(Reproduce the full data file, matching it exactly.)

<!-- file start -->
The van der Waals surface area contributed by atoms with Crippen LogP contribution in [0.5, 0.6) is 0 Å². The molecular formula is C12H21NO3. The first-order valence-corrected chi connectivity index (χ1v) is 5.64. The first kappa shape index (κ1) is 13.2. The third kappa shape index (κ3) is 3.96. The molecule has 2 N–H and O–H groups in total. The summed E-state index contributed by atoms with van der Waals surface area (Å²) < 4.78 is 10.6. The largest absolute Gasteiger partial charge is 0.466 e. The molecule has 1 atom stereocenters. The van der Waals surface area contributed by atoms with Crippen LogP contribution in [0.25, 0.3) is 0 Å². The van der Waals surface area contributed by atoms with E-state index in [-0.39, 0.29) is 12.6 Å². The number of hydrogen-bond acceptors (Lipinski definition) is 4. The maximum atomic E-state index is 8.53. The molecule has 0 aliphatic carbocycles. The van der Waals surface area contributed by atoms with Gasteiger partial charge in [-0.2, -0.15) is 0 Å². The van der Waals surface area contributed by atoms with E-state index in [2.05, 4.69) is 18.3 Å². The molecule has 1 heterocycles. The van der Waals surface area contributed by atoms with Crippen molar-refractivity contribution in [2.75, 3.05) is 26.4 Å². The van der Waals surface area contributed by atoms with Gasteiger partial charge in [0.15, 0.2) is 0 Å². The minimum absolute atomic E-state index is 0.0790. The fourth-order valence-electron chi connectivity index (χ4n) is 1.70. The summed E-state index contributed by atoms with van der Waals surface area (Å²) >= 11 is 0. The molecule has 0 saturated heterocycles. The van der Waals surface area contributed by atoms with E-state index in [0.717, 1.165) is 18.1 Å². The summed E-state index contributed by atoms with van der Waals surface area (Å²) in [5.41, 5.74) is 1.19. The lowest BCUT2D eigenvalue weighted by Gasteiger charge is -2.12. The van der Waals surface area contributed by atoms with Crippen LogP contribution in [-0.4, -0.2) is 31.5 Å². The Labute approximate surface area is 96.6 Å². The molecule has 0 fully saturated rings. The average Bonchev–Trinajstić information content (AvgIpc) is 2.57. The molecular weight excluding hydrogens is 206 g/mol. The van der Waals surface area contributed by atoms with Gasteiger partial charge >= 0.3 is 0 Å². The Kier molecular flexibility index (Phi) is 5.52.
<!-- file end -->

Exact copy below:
The van der Waals surface area contributed by atoms with Crippen LogP contribution in [0.5, 0.6) is 0 Å². The molecular formula is C12H21NO3. The first-order valence-corrected chi connectivity index (χ1v) is 5.64. The first kappa shape index (κ1) is 13.2. The third kappa shape index (κ3) is 3.96. The molecule has 2 N–H and O–H groups in total. The summed E-state index contributed by atoms with van der Waals surface area (Å²) < 4.78 is 10.6. The largest absolute Gasteiger partial charge is 0.466 e. The molecule has 1 atom stereocenters. The van der Waals surface area contributed by atoms with Crippen LogP contribution in [0.25, 0.3) is 0 Å². The van der Waals surface area contributed by atoms with E-state index in [-0.39, 0.29) is 12.6 Å². The number of hydrogen-bond acceptors (Lipinski definition) is 4. The maximum atomic E-state index is 8.53. The molecule has 0 aliphatic carbocycles. The van der Waals surface area contributed by atoms with Gasteiger partial charge in [-0.2, -0.15) is 0 Å². The van der Waals surface area contributed by atoms with E-state index in [2.05, 4.69) is 18.3 Å². The molecule has 1 heterocycles. The van der Waals surface area contributed by atoms with Crippen molar-refractivity contribution in [2.75, 3.05) is 26.4 Å². The van der Waals surface area contributed by atoms with Gasteiger partial charge in [0.15, 0.2) is 0 Å². The minimum absolute atomic E-state index is 0.0790. The fourth-order valence-electron chi connectivity index (χ4n) is 1.70. The summed E-state index contributed by atoms with van der Waals surface area (Å²) >= 11 is 0. The molecule has 0 saturated heterocycles. The van der Waals surface area contributed by atoms with E-state index in [0.717, 1.165) is 18.1 Å². The summed E-state index contributed by atoms with van der Waals surface area (Å²) in [5.41, 5.74) is 1.19. The lowest BCUT2D eigenvalue weighted by Gasteiger charge is -2.12. The van der Waals surface area contributed by atoms with Crippen LogP contribution in [-0.4, -0.2) is 31.5 Å². The Labute approximate surface area is 96.6 Å². The molecule has 0 fully saturated rings. The average Bonchev–Trinajstić information content (AvgIpc) is 2.57. The molecular weight excluding hydrogens is 206 g/mol. The van der Waals surface area contributed by atoms with Gasteiger partial charge >= 0.3 is 0 Å². The Kier molecular flexibility index (Phi) is 5.52.